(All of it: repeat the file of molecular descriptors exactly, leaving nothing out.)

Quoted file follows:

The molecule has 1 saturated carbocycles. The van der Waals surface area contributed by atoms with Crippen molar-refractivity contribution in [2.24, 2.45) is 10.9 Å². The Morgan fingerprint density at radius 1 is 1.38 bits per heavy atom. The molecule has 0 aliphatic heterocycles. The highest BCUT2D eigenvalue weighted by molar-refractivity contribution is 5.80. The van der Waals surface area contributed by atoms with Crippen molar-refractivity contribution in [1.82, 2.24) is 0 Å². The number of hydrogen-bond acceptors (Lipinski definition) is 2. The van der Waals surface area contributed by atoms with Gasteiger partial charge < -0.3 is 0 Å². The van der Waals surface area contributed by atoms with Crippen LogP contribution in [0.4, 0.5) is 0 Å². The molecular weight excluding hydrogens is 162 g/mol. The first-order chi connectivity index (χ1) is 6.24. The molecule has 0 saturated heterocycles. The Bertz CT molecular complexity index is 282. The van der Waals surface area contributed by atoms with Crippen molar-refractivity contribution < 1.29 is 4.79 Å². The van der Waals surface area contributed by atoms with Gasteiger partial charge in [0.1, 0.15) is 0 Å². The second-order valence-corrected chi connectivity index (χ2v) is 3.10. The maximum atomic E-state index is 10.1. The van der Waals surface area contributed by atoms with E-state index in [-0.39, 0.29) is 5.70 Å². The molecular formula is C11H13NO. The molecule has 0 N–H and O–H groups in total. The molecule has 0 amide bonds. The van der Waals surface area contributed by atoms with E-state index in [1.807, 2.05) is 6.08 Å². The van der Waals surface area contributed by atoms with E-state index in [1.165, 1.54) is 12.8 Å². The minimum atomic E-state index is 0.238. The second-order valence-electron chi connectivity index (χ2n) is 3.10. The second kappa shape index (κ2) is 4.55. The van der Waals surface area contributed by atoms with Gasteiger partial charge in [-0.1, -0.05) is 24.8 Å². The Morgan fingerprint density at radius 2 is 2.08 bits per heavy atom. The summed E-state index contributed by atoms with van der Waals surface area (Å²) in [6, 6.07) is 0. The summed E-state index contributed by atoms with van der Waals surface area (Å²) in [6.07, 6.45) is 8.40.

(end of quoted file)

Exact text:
The molecule has 1 saturated carbocycles. The van der Waals surface area contributed by atoms with Crippen molar-refractivity contribution in [2.24, 2.45) is 10.9 Å². The Morgan fingerprint density at radius 1 is 1.38 bits per heavy atom. The molecule has 0 aliphatic heterocycles. The highest BCUT2D eigenvalue weighted by molar-refractivity contribution is 5.80. The van der Waals surface area contributed by atoms with Crippen molar-refractivity contribution in [1.82, 2.24) is 0 Å². The number of hydrogen-bond acceptors (Lipinski definition) is 2. The van der Waals surface area contributed by atoms with Gasteiger partial charge < -0.3 is 0 Å². The van der Waals surface area contributed by atoms with Crippen LogP contribution in [0.4, 0.5) is 0 Å². The molecular weight excluding hydrogens is 162 g/mol. The first-order chi connectivity index (χ1) is 6.24. The molecule has 0 saturated heterocycles. The Bertz CT molecular complexity index is 282. The van der Waals surface area contributed by atoms with Crippen molar-refractivity contribution < 1.29 is 4.79 Å². The van der Waals surface area contributed by atoms with Gasteiger partial charge in [0.1, 0.15) is 0 Å². The second-order valence-corrected chi connectivity index (χ2v) is 3.10. The maximum atomic E-state index is 10.1. The van der Waals surface area contributed by atoms with E-state index in [-0.39, 0.29) is 5.70 Å². The molecular formula is C11H13NO. The molecule has 0 N–H and O–H groups in total. The molecule has 0 amide bonds. The van der Waals surface area contributed by atoms with E-state index in [1.807, 2.05) is 6.08 Å². The van der Waals surface area contributed by atoms with E-state index in [1.165, 1.54) is 12.8 Å². The minimum atomic E-state index is 0.238. The second-order valence-electron chi connectivity index (χ2n) is 3.10. The second kappa shape index (κ2) is 4.55. The van der Waals surface area contributed by atoms with Gasteiger partial charge in [-0.1, -0.05) is 24.8 Å². The Morgan fingerprint density at radius 2 is 2.08 bits per heavy atom. The summed E-state index contributed by atoms with van der Waals surface area (Å²) in [6, 6.07) is 0. The summed E-state index contributed by atoms with van der Waals surface area (Å²) in [6.07, 6.45) is 8.40.